To read more from Porch


CicLAvia Spins Through Mid-City

What’s one thing Bogota, Colombia and Los Angeles, California have in common? Ciclovia or CicLAvia as it’s called in L.A.

In Colombia, ciclovia, or bikeway in English, is a weekly event established over 30 years ago in reaction to the city of Bogota’s traffic and resulting street congestion and pollution. Streets are closed on Sundays in the city to cars and other motor vehicles during ciclovia and open to bicycles, runners and skaters. Also during this time people do such things as dance, sunbathe and practice yoga along the streets.

L.A.’s version of ciclovia, CicLAvia, was inspired by Bogota’s example and made its debut on 10.10.10. This year CicLAvia, or CicLAvia to the Sea as it is being called this year, will be held for the sixth time on April 21 from 10:00 am to 3:00 pm. The route this year spans more than 15 miles and primarily uses Venice Blvd. to connect the city’s historic center at El Pueblo de Los Angeles downtown to the boardwalk of Venice Beach. Streets will be closed to cars and other motor vehicles and will be open to bicycles, skateboarders, strollers, runners and walkers, “basically anything without a motor,” according to CicLAvia’s website. Functional cross streets are indicated on the map on the ad on our inside cover.

There will also be several hubs along the route offering information and various services. MidCity Neighborhod Council (MINC) will be joining other local vendors in the parking lot by the bowling alley on San Vicente between Venice and Pico. And remember, CicLAvia is not a race. It’s a free event open to all who want to take part in the fun.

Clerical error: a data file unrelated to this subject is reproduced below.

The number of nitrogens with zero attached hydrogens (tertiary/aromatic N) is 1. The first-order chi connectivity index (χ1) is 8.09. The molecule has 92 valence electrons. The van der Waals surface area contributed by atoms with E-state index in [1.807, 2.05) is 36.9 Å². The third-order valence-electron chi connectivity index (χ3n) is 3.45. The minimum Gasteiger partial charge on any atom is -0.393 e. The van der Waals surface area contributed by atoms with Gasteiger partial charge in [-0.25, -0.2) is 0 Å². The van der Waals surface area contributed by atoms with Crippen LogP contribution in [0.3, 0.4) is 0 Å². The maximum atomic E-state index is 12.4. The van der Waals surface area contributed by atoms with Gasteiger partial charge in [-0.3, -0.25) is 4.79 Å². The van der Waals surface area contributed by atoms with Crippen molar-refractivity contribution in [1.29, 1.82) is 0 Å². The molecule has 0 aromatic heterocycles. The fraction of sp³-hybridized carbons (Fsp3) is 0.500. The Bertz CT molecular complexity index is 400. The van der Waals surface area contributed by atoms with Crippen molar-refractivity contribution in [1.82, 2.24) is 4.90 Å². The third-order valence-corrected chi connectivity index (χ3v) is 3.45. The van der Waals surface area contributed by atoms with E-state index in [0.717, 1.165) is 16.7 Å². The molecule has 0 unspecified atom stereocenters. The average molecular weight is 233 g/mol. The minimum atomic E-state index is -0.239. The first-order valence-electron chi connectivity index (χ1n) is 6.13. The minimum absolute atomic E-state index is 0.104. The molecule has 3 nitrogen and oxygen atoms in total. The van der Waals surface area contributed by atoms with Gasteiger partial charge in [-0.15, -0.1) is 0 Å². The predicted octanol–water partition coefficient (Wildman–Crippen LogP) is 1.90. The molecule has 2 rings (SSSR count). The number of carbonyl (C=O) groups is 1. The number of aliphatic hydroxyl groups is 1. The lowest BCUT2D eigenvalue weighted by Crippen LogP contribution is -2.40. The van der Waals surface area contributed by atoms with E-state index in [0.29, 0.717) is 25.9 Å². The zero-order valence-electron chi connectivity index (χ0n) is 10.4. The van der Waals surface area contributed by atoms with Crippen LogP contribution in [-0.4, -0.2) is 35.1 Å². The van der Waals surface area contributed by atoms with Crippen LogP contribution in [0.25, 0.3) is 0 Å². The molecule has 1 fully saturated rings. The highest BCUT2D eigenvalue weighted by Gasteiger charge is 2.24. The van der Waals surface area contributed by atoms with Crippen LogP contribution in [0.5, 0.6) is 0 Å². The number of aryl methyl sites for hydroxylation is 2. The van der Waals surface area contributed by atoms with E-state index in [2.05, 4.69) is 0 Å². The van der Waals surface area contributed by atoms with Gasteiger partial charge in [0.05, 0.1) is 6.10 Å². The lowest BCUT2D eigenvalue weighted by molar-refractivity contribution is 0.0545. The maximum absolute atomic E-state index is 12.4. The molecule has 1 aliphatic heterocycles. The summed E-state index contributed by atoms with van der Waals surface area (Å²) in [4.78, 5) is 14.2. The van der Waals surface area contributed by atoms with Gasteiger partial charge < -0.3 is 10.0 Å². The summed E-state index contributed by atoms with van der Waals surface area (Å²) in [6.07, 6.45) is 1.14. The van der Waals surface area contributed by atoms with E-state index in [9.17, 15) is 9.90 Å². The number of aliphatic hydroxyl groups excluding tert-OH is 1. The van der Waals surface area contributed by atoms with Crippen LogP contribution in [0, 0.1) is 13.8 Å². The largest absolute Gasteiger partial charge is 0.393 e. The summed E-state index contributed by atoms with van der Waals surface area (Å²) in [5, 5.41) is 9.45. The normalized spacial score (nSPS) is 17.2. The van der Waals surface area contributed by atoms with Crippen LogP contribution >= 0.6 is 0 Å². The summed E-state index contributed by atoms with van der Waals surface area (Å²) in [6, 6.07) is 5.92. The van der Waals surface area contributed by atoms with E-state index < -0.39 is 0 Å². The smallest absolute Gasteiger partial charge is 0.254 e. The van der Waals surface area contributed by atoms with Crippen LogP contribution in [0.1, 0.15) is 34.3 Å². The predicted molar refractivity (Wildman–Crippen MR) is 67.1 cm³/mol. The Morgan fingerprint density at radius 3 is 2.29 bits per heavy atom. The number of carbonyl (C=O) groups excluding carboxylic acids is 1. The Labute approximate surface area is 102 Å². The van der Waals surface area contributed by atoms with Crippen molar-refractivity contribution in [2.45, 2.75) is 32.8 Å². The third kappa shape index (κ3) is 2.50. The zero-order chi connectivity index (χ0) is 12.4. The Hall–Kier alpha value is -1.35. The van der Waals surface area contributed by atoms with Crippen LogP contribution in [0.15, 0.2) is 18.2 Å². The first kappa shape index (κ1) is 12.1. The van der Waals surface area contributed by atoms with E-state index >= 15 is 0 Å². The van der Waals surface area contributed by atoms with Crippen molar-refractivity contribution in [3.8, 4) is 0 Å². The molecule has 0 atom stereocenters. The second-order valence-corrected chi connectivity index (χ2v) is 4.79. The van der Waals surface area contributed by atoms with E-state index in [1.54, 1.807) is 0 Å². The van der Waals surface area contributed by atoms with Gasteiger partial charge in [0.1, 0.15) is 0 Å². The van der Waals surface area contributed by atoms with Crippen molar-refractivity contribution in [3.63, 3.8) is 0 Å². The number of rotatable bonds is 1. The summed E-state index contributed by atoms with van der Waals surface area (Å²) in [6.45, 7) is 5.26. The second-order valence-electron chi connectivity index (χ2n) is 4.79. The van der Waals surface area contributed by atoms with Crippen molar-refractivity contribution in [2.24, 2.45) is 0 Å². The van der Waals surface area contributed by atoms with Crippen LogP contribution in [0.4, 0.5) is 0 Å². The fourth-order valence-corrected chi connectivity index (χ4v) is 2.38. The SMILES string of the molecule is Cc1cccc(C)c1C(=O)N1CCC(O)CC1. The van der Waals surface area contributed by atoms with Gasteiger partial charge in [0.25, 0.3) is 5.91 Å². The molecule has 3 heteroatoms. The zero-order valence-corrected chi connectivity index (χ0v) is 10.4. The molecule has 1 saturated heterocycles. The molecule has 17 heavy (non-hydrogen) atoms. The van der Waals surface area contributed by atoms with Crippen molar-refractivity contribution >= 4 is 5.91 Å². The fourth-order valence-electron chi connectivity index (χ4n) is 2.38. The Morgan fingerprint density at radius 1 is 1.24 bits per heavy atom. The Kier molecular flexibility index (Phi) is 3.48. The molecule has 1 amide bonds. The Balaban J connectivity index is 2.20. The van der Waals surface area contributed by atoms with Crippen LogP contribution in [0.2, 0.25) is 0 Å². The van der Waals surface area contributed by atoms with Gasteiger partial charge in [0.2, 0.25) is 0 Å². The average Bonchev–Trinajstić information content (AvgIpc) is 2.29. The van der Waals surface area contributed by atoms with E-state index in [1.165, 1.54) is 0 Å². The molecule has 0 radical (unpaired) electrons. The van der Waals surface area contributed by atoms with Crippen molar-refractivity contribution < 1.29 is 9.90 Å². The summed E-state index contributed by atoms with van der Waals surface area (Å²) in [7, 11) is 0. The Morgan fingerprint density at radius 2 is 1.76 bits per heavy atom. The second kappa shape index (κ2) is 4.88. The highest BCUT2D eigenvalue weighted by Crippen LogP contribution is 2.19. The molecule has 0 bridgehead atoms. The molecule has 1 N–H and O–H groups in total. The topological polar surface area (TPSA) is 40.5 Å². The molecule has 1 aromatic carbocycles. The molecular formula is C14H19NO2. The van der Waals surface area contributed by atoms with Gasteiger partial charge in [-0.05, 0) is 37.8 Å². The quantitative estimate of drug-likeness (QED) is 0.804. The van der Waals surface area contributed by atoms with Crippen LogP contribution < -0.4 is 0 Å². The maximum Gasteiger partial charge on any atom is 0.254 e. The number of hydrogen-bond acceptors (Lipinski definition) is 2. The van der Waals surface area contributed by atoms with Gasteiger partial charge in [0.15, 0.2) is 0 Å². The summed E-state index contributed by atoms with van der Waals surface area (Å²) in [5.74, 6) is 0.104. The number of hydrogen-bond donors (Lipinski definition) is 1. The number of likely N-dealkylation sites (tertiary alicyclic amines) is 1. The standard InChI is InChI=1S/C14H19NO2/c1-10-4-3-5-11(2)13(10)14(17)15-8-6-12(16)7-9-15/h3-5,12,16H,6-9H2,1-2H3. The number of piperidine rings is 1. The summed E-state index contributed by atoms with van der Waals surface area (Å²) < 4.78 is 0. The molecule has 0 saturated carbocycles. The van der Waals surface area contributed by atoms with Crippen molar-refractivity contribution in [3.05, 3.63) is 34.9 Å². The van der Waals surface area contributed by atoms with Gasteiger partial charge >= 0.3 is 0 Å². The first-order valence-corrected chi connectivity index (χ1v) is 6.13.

For more information about this year’s CicLAvia, visit the CicLAvia website.


Calling All Mount Vernon Jr. High Alumni

A ONE-TIME ONLY GRAND REUNION for Mount Vernon Junior High School (currently known as Johnny Cochran) and its elementary schools for the period of 1930 through the1950s will be held on July 29, 2012, at the Sportsmen’s  Lodge in Studio City.

Mount Vernon opened in 1926 and for many years was the pre-eminent Junior  High School in Los Angeles.  Alta Loma, Arlington Heights, Burnside Avenue, Cienega, Marvin Avenue, Queen Anne, 6th Avenue, 24th Street, Virginia Road and Wilton Place sent their students to  Mount Vernon.

The Reunion Committee is seeking to find copies of the Tribune News-Advertiser, a weekly newspaper in the ‘40s and ‘50s, that published articles about the people, businesses and schools in the greater West Adams neighborhood.  Also sought are Mount Vernon graduates, memorabilia, pictures, local histories and other historical information from these neighborhoods during this era.

Please contact the Reunion Committee at This email address is being protected from spambots. You need JavaScript enabled to view it. or 805-987-6682 if you desire to  participate or have knowledge about the items sought for this once in a lifetime reunion.


Country Club Featured in Conservancy Tour

The Los Angeles Conservancy is presenting a one-time-only tour featuring three recently designated HPOZs, coined “the triplet” by residents.

Country Club Park, Wilshire Park, and Windsor Village are adjacent to one another, sharing a border along Crenshaw Boulevard near Olympic Boulevard. Developed in the early to mid-1900s, each neighborhood has diverse styles and types of housing, and each has a unique and fascinating history.